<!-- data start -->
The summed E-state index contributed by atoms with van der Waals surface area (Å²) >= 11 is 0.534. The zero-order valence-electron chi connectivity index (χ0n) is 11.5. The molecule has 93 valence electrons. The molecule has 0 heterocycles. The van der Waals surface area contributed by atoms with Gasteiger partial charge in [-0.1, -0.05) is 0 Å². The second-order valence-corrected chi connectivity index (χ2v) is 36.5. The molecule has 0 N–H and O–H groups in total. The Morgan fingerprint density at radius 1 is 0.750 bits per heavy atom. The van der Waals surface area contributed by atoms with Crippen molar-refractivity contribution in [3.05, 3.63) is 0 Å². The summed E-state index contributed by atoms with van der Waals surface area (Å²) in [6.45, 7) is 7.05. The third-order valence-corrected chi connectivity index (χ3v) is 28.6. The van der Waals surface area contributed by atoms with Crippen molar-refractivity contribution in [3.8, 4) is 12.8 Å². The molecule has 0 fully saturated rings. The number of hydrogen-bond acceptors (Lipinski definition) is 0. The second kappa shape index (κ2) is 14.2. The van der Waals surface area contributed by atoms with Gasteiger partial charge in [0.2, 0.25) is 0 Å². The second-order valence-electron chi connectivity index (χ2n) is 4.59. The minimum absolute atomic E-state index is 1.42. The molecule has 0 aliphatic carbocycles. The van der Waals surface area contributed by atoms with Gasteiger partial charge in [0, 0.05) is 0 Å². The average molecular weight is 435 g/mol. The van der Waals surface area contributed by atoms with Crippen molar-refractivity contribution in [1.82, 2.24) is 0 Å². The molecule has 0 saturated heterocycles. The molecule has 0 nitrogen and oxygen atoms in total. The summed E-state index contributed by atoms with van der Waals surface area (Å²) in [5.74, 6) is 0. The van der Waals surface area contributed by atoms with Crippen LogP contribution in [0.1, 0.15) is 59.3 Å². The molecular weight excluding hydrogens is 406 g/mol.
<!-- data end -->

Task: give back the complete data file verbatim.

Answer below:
The summed E-state index contributed by atoms with van der Waals surface area (Å²) >= 11 is 0.534. The zero-order valence-electron chi connectivity index (χ0n) is 11.5. The molecule has 93 valence electrons. The molecule has 0 heterocycles. The van der Waals surface area contributed by atoms with Gasteiger partial charge in [-0.1, -0.05) is 0 Å². The second-order valence-corrected chi connectivity index (χ2v) is 36.5. The molecule has 0 N–H and O–H groups in total. The Morgan fingerprint density at radius 1 is 0.750 bits per heavy atom. The van der Waals surface area contributed by atoms with Crippen molar-refractivity contribution in [3.05, 3.63) is 0 Å². The summed E-state index contributed by atoms with van der Waals surface area (Å²) in [6.45, 7) is 7.05. The third-order valence-corrected chi connectivity index (χ3v) is 28.6. The van der Waals surface area contributed by atoms with Crippen molar-refractivity contribution in [3.8, 4) is 12.8 Å². The molecule has 0 fully saturated rings. The number of hydrogen-bond acceptors (Lipinski definition) is 0. The second kappa shape index (κ2) is 14.2. The van der Waals surface area contributed by atoms with Gasteiger partial charge in [0.2, 0.25) is 0 Å². The second-order valence-electron chi connectivity index (χ2n) is 4.59. The minimum absolute atomic E-state index is 1.42. The molecule has 0 aliphatic carbocycles. The van der Waals surface area contributed by atoms with Gasteiger partial charge in [0, 0.05) is 0 Å². The average molecular weight is 435 g/mol. The van der Waals surface area contributed by atoms with Crippen molar-refractivity contribution in [1.82, 2.24) is 0 Å². The molecule has 0 saturated heterocycles. The molecule has 0 nitrogen and oxygen atoms in total. The summed E-state index contributed by atoms with van der Waals surface area (Å²) in [5.74, 6) is 0. The van der Waals surface area contributed by atoms with Crippen LogP contribution in [0.1, 0.15) is 59.3 Å². The molecular weight excluding hydrogens is 406 g/mol.